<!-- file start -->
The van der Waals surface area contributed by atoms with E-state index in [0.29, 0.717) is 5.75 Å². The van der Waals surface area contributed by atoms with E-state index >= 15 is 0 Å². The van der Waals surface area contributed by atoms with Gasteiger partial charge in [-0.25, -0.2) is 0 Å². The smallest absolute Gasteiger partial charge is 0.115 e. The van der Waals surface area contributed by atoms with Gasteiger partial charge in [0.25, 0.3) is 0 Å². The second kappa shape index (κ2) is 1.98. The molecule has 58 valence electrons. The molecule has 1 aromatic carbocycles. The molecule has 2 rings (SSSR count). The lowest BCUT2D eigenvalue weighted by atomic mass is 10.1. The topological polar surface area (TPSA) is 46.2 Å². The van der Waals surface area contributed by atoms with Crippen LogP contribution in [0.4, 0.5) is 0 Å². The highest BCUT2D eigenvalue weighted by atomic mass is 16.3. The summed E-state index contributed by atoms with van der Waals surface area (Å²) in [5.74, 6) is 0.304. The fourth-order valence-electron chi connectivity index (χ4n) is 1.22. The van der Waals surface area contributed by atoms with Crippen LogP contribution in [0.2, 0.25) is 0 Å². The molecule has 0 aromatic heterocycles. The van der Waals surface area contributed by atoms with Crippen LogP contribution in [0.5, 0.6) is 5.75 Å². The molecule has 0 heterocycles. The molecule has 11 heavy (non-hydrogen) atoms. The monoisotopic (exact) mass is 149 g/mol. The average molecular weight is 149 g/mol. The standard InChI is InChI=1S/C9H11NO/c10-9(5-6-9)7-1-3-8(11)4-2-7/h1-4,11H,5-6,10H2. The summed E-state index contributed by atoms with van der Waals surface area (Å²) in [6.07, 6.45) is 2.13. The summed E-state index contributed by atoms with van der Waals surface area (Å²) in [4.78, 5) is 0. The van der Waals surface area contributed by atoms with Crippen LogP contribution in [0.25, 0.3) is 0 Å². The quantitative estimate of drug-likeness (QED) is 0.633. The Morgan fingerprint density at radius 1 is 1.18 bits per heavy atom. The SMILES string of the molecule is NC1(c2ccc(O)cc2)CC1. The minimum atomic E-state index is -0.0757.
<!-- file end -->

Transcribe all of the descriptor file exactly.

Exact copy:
The van der Waals surface area contributed by atoms with E-state index in [0.29, 0.717) is 5.75 Å². The van der Waals surface area contributed by atoms with E-state index >= 15 is 0 Å². The van der Waals surface area contributed by atoms with Gasteiger partial charge in [-0.25, -0.2) is 0 Å². The smallest absolute Gasteiger partial charge is 0.115 e. The van der Waals surface area contributed by atoms with Gasteiger partial charge in [0.25, 0.3) is 0 Å². The second kappa shape index (κ2) is 1.98. The molecule has 58 valence electrons. The molecule has 1 aromatic carbocycles. The molecule has 2 rings (SSSR count). The lowest BCUT2D eigenvalue weighted by atomic mass is 10.1. The topological polar surface area (TPSA) is 46.2 Å². The van der Waals surface area contributed by atoms with Crippen LogP contribution in [0.4, 0.5) is 0 Å². The highest BCUT2D eigenvalue weighted by atomic mass is 16.3. The summed E-state index contributed by atoms with van der Waals surface area (Å²) in [5.74, 6) is 0.304. The fourth-order valence-electron chi connectivity index (χ4n) is 1.22. The van der Waals surface area contributed by atoms with Crippen LogP contribution in [0.2, 0.25) is 0 Å². The molecule has 0 aromatic heterocycles. The van der Waals surface area contributed by atoms with Crippen LogP contribution in [0.5, 0.6) is 5.75 Å². The molecule has 0 heterocycles. The molecule has 11 heavy (non-hydrogen) atoms. The monoisotopic (exact) mass is 149 g/mol. The average molecular weight is 149 g/mol. The standard InChI is InChI=1S/C9H11NO/c10-9(5-6-9)7-1-3-8(11)4-2-7/h1-4,11H,5-6,10H2. The summed E-state index contributed by atoms with van der Waals surface area (Å²) in [6.07, 6.45) is 2.13. The summed E-state index contributed by atoms with van der Waals surface area (Å²) in [4.78, 5) is 0. The van der Waals surface area contributed by atoms with Crippen LogP contribution in [0.25, 0.3) is 0 Å². The quantitative estimate of drug-likeness (QED) is 0.633. The Morgan fingerprint density at radius 1 is 1.18 bits per heavy atom. The SMILES string of the molecule is NC1(c2ccc(O)cc2)CC1. The minimum atomic E-state index is -0.0757.